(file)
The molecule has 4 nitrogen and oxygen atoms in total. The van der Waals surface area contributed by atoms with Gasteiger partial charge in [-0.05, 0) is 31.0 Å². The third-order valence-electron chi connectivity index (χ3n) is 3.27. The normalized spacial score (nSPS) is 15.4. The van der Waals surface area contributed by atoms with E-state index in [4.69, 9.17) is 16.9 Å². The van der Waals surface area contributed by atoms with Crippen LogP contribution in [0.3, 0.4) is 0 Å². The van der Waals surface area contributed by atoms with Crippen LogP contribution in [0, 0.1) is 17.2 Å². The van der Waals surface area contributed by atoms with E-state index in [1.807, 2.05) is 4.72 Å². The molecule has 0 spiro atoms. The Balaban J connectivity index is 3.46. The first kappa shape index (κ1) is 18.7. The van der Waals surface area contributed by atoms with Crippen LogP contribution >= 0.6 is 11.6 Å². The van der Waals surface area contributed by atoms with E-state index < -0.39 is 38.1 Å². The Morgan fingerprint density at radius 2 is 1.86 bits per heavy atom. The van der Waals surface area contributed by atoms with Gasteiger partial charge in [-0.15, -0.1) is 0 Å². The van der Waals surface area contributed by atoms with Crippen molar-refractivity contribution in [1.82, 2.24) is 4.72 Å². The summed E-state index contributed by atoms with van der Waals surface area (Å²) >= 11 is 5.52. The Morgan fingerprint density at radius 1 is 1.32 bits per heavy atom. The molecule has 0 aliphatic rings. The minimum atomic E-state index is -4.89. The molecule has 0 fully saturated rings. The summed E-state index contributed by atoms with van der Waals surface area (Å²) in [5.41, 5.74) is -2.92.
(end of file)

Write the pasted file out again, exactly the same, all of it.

The molecule has 4 nitrogen and oxygen atoms in total. The van der Waals surface area contributed by atoms with Gasteiger partial charge in [-0.05, 0) is 31.0 Å². The third-order valence-electron chi connectivity index (χ3n) is 3.27. The normalized spacial score (nSPS) is 15.4. The van der Waals surface area contributed by atoms with E-state index in [4.69, 9.17) is 16.9 Å². The van der Waals surface area contributed by atoms with Crippen LogP contribution in [0.3, 0.4) is 0 Å². The van der Waals surface area contributed by atoms with Crippen LogP contribution in [0, 0.1) is 17.2 Å². The van der Waals surface area contributed by atoms with E-state index in [1.807, 2.05) is 4.72 Å². The molecule has 0 spiro atoms. The Balaban J connectivity index is 3.46. The first kappa shape index (κ1) is 18.7. The van der Waals surface area contributed by atoms with Crippen LogP contribution >= 0.6 is 11.6 Å². The van der Waals surface area contributed by atoms with E-state index < -0.39 is 38.1 Å². The Morgan fingerprint density at radius 2 is 1.86 bits per heavy atom. The van der Waals surface area contributed by atoms with Gasteiger partial charge in [-0.15, -0.1) is 0 Å². The van der Waals surface area contributed by atoms with Crippen molar-refractivity contribution in [1.82, 2.24) is 4.72 Å². The summed E-state index contributed by atoms with van der Waals surface area (Å²) >= 11 is 5.52. The Morgan fingerprint density at radius 1 is 1.32 bits per heavy atom. The molecule has 0 aliphatic rings. The minimum atomic E-state index is -4.89. The molecule has 0 fully saturated rings. The summed E-state index contributed by atoms with van der Waals surface area (Å²) in [5.41, 5.74) is -2.92.